Feeding issues with GT cases/AICS mags in general have also been well-traveled, though we have not come across one so far that can’t be made to work reliably with slight feed lip modification. This is mainly action, chassis, and mag dependent, but the issues are always similar to those described above where the bolt will not always pick up the round. We’ve also seen GT cases fed using BR spacer kits (MDT, Primal Rights, etc.), though this will likely limit your seating depth as you run out of room in the front of the mag.
Again, as a general disclaimer, we always recommend starting low and working up to pressure, and velocities will always depend on a number of factors (environmental conditions, barrel length, bullet/powder used, and so on). In a standard 26” barrel with standard freebore, a 22GT loaded with 85-95gr bullets will yield muzzle velocities anywhere between 2900 and 3200fps comfortably.
In our test gun specifically, 35.0gr H4350, Berger 85.5gr LRHT, seated ~.020” off the lands produced an average MV of 3101fps with standard deviations and spreads in the single digits. We are confident in saying this charge weight is operating well within the pressure limits of a GT case, but again this will largely be dependent on the end user.
Like most of what we’ve stated above, recoil will always depend on a multitude of factors. We’ve spent most of my time shooting competitively using 6mm bullets (105gr Hybrids to be exact) at velocities from 2800fps all the way up to 3150fps. Without going too far into how bullet/rifle weight, balance, height over bore, muzzle devices, etc., all affect felt recoil, We can comfortably say that the 22GT recoils less than its larger caliber counterparts.
Basic physics states that for every action, there is an equal and opposite reaction. This means that if you shoot a 105gr bullet at 3150fps and an 86gr bullet at 3150 fps out of the same gun, you will feel less recoil with the lighter bullet. With that said, we believe there is a point of diminishing returns when it comes to recoil impulse. All else being equal, yes, a 22GT “outperforms” a 6mm in this regard, but there are many different ways to manipulate the way a gun reacts when you fire it. In essence, if you’re trying to decide between .224 and .243, We would not let this be a determining factor.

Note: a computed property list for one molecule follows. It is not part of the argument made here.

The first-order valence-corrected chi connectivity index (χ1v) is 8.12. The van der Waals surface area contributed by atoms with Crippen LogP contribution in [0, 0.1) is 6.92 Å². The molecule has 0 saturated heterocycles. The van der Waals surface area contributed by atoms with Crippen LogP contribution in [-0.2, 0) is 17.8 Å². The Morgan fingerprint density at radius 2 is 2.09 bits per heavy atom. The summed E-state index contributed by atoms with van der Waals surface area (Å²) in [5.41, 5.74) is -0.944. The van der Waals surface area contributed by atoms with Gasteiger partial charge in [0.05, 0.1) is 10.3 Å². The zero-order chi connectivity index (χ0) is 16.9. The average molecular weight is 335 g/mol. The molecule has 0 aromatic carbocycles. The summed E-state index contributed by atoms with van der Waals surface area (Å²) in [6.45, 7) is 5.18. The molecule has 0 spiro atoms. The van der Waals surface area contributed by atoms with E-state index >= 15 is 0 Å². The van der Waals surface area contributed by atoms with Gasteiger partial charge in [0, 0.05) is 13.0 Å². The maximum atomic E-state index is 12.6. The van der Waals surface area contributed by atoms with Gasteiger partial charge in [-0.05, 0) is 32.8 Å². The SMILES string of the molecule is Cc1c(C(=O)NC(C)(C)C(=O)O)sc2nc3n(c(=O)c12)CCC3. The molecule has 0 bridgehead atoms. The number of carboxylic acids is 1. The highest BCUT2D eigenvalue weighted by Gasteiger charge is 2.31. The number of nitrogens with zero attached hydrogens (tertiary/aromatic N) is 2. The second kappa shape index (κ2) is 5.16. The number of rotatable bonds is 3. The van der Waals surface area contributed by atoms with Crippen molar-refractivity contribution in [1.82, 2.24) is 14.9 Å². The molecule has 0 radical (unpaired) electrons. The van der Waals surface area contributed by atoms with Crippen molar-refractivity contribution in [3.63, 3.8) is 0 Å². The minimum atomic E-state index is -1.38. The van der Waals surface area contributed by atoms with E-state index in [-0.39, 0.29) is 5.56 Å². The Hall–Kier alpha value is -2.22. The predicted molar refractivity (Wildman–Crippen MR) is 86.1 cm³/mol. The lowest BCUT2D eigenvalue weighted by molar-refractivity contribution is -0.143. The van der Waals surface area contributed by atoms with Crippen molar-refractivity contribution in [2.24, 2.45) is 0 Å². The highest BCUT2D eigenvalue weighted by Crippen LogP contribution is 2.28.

Both 22GT and 6GT are high-performance, competition-oriented rounds. Both perform exceptionally well in terms of accuracy and consistency, though we would argue that a majority of that comes from the ammunition/loader/shooter, and not the round itself. Having used various 22cal and 6mm cartridges over the last few years, we don’t believe there is a right or wrong answer – there are a lot of different ways to achieve the same end goal, but the GT is definitely up to the task.
Specifically speaking, we feel that the high-BC .22 cal bullets do as well as or even better in the wind than some 6mm offerings at this point, but again, it will largely depend on the shooter and application. It has not been uncommon to see the 22GT produce 100-yard 5-round groups in the .1s and sub-.5 MOA groups at distance. Then again, it’s not necessarily uncommon to see a 6BR, 6 Dasher, or 6 Creedmoor yield the same results.
All-in-all, we really like the 22GT for its performance and ease of use. It’s extremely consistent, low recoiling, and forgiving to load for. With that said, we say the same thing every time we try a new round: it works well, but it’s certainly not hitting targets that we would otherwise miss.